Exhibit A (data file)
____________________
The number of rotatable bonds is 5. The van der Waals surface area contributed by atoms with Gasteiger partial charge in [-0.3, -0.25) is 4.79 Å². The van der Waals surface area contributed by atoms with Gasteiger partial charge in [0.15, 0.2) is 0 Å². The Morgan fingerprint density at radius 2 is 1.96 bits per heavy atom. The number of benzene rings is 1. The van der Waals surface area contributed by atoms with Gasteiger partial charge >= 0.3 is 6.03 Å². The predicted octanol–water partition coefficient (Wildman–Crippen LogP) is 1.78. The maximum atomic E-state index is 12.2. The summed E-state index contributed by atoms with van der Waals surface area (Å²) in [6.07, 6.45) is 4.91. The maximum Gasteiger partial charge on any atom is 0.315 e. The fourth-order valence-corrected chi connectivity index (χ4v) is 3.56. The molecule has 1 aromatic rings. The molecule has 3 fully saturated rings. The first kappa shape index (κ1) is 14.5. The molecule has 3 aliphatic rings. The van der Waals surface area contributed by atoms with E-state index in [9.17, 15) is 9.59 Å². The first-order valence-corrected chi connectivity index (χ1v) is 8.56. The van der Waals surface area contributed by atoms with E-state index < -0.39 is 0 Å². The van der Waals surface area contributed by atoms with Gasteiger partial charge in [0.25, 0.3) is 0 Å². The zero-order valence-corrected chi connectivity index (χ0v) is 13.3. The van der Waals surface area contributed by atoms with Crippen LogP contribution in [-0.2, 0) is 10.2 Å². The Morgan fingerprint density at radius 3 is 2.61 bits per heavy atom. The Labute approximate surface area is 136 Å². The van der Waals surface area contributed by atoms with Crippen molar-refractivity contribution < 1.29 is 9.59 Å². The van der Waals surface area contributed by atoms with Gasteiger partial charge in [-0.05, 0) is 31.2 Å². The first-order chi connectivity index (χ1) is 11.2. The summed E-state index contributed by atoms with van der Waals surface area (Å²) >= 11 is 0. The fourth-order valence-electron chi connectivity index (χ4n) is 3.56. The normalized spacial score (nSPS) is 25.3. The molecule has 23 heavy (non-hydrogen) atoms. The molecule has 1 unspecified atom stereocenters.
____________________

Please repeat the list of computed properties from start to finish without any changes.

The number of rotatable bonds is 5. The van der Waals surface area contributed by atoms with Gasteiger partial charge in [-0.3, -0.25) is 4.79 Å². The van der Waals surface area contributed by atoms with Gasteiger partial charge in [0.15, 0.2) is 0 Å². The Morgan fingerprint density at radius 2 is 1.96 bits per heavy atom. The number of benzene rings is 1. The van der Waals surface area contributed by atoms with Gasteiger partial charge >= 0.3 is 6.03 Å². The predicted octanol–water partition coefficient (Wildman–Crippen LogP) is 1.78. The maximum atomic E-state index is 12.2. The summed E-state index contributed by atoms with van der Waals surface area (Å²) in [6.07, 6.45) is 4.91. The maximum Gasteiger partial charge on any atom is 0.315 e. The fourth-order valence-corrected chi connectivity index (χ4v) is 3.56. The molecule has 1 aromatic rings. The molecule has 3 fully saturated rings. The first kappa shape index (κ1) is 14.5. The molecule has 3 aliphatic rings. The van der Waals surface area contributed by atoms with E-state index in [9.17, 15) is 9.59 Å². The first-order valence-corrected chi connectivity index (χ1v) is 8.56. The van der Waals surface area contributed by atoms with E-state index < -0.39 is 0 Å². The van der Waals surface area contributed by atoms with Gasteiger partial charge in [0.25, 0.3) is 0 Å². The zero-order valence-corrected chi connectivity index (χ0v) is 13.3. The van der Waals surface area contributed by atoms with Crippen LogP contribution in [-0.2, 0) is 10.2 Å². The Morgan fingerprint density at radius 3 is 2.61 bits per heavy atom. The Labute approximate surface area is 136 Å². The van der Waals surface area contributed by atoms with Crippen molar-refractivity contribution < 1.29 is 9.59 Å². The van der Waals surface area contributed by atoms with Gasteiger partial charge in [-0.05, 0) is 31.2 Å². The first-order chi connectivity index (χ1) is 11.2. The summed E-state index contributed by atoms with van der Waals surface area (Å²) >= 11 is 0. The fourth-order valence-electron chi connectivity index (χ4n) is 3.56. The normalized spacial score (nSPS) is 25.3. The molecule has 23 heavy (non-hydrogen) atoms. The molecule has 1 unspecified atom stereocenters.